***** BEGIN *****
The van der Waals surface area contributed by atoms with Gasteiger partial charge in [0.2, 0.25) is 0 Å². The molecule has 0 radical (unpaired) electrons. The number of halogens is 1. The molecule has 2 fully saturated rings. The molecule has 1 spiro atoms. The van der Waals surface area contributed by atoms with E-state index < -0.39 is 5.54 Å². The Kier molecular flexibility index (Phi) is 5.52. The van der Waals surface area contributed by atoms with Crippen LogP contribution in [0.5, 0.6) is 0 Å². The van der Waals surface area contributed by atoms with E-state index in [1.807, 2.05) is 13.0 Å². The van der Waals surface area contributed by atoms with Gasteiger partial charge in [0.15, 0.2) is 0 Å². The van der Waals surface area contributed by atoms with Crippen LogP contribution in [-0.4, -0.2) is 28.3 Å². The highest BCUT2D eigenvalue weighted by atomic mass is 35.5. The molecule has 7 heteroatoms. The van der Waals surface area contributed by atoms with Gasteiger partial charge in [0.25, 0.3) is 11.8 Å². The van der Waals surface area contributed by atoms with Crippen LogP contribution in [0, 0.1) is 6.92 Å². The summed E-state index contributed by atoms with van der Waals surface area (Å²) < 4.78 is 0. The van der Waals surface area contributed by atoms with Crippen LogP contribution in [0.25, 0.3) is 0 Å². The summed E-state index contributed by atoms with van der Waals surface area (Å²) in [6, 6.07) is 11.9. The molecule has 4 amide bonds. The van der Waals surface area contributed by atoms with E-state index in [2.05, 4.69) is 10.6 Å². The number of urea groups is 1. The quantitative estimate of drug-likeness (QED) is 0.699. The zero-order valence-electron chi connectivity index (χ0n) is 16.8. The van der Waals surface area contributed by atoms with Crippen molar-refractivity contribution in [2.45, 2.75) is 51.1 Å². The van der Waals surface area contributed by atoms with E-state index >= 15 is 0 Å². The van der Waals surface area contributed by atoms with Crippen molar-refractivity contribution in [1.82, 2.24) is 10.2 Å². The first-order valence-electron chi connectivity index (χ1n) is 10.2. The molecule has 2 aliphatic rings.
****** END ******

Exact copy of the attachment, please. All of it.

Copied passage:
The van der Waals surface area contributed by atoms with Gasteiger partial charge in [0.2, 0.25) is 0 Å². The molecule has 0 radical (unpaired) electrons. The number of halogens is 1. The molecule has 2 fully saturated rings. The molecule has 1 spiro atoms. The van der Waals surface area contributed by atoms with E-state index < -0.39 is 5.54 Å². The Kier molecular flexibility index (Phi) is 5.52. The van der Waals surface area contributed by atoms with Crippen LogP contribution in [0.5, 0.6) is 0 Å². The van der Waals surface area contributed by atoms with E-state index in [1.807, 2.05) is 13.0 Å². The van der Waals surface area contributed by atoms with Gasteiger partial charge in [0.15, 0.2) is 0 Å². The van der Waals surface area contributed by atoms with Crippen LogP contribution in [-0.4, -0.2) is 28.3 Å². The highest BCUT2D eigenvalue weighted by atomic mass is 35.5. The molecule has 7 heteroatoms. The van der Waals surface area contributed by atoms with Gasteiger partial charge in [0.25, 0.3) is 11.8 Å². The van der Waals surface area contributed by atoms with Crippen LogP contribution in [0, 0.1) is 6.92 Å². The summed E-state index contributed by atoms with van der Waals surface area (Å²) < 4.78 is 0. The van der Waals surface area contributed by atoms with Crippen LogP contribution in [0.25, 0.3) is 0 Å². The summed E-state index contributed by atoms with van der Waals surface area (Å²) in [6, 6.07) is 11.9. The molecule has 4 amide bonds. The van der Waals surface area contributed by atoms with E-state index in [2.05, 4.69) is 10.6 Å². The number of urea groups is 1. The quantitative estimate of drug-likeness (QED) is 0.699. The zero-order valence-electron chi connectivity index (χ0n) is 16.8. The van der Waals surface area contributed by atoms with Crippen molar-refractivity contribution in [2.45, 2.75) is 51.1 Å². The van der Waals surface area contributed by atoms with E-state index >= 15 is 0 Å². The van der Waals surface area contributed by atoms with Crippen molar-refractivity contribution in [1.82, 2.24) is 10.2 Å². The first-order valence-electron chi connectivity index (χ1n) is 10.2. The molecule has 2 aliphatic rings.